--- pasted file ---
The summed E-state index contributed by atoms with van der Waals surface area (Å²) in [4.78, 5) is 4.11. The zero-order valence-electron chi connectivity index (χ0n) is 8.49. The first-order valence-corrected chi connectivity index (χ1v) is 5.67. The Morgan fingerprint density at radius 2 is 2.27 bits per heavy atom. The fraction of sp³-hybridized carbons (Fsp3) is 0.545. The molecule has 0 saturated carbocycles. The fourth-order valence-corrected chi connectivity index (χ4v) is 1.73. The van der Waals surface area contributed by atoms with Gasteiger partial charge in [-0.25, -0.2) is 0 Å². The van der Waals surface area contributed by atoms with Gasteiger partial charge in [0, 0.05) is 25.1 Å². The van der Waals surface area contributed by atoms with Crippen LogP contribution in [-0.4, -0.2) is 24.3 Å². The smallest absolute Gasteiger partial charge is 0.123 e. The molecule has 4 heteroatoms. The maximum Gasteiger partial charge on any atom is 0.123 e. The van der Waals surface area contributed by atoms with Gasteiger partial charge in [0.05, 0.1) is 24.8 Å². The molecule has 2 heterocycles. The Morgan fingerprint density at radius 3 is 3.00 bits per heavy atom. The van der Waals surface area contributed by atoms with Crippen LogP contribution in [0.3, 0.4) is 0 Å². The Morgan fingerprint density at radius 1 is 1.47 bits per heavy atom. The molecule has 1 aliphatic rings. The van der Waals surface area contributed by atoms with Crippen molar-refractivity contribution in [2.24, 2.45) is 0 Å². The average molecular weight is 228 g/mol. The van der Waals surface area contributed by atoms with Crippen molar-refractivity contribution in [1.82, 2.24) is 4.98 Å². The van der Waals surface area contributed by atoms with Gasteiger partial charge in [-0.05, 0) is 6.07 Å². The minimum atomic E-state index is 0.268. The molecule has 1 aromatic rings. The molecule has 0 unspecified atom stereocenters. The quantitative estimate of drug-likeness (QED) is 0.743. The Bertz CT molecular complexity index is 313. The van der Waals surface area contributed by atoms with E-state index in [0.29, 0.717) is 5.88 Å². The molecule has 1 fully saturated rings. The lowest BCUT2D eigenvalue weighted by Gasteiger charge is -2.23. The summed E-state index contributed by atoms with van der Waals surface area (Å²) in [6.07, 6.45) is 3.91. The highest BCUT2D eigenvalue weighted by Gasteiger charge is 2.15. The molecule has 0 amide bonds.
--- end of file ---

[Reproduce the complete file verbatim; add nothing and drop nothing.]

The summed E-state index contributed by atoms with van der Waals surface area (Å²) in [4.78, 5) is 4.11. The zero-order valence-electron chi connectivity index (χ0n) is 8.49. The first-order valence-corrected chi connectivity index (χ1v) is 5.67. The Morgan fingerprint density at radius 2 is 2.27 bits per heavy atom. The fraction of sp³-hybridized carbons (Fsp3) is 0.545. The molecule has 0 saturated carbocycles. The fourth-order valence-corrected chi connectivity index (χ4v) is 1.73. The van der Waals surface area contributed by atoms with Gasteiger partial charge in [-0.25, -0.2) is 0 Å². The van der Waals surface area contributed by atoms with Gasteiger partial charge in [0, 0.05) is 25.1 Å². The van der Waals surface area contributed by atoms with Crippen LogP contribution in [-0.4, -0.2) is 24.3 Å². The smallest absolute Gasteiger partial charge is 0.123 e. The molecule has 4 heteroatoms. The maximum Gasteiger partial charge on any atom is 0.123 e. The van der Waals surface area contributed by atoms with Gasteiger partial charge in [0.05, 0.1) is 24.8 Å². The molecule has 2 heterocycles. The Morgan fingerprint density at radius 3 is 3.00 bits per heavy atom. The van der Waals surface area contributed by atoms with Crippen LogP contribution in [0.3, 0.4) is 0 Å². The Morgan fingerprint density at radius 1 is 1.47 bits per heavy atom. The molecule has 1 aliphatic rings. The van der Waals surface area contributed by atoms with Crippen molar-refractivity contribution in [2.24, 2.45) is 0 Å². The average molecular weight is 228 g/mol. The van der Waals surface area contributed by atoms with Crippen molar-refractivity contribution in [1.82, 2.24) is 4.98 Å². The van der Waals surface area contributed by atoms with Gasteiger partial charge in [-0.05, 0) is 6.07 Å². The minimum atomic E-state index is 0.268. The molecule has 1 aromatic rings. The molecule has 0 unspecified atom stereocenters. The quantitative estimate of drug-likeness (QED) is 0.743. The Bertz CT molecular complexity index is 313. The van der Waals surface area contributed by atoms with E-state index in [0.29, 0.717) is 5.88 Å². The molecule has 1 fully saturated rings. The lowest BCUT2D eigenvalue weighted by Gasteiger charge is -2.23. The summed E-state index contributed by atoms with van der Waals surface area (Å²) in [6.07, 6.45) is 3.91. The highest BCUT2D eigenvalue weighted by Gasteiger charge is 2.15. The molecule has 0 amide bonds.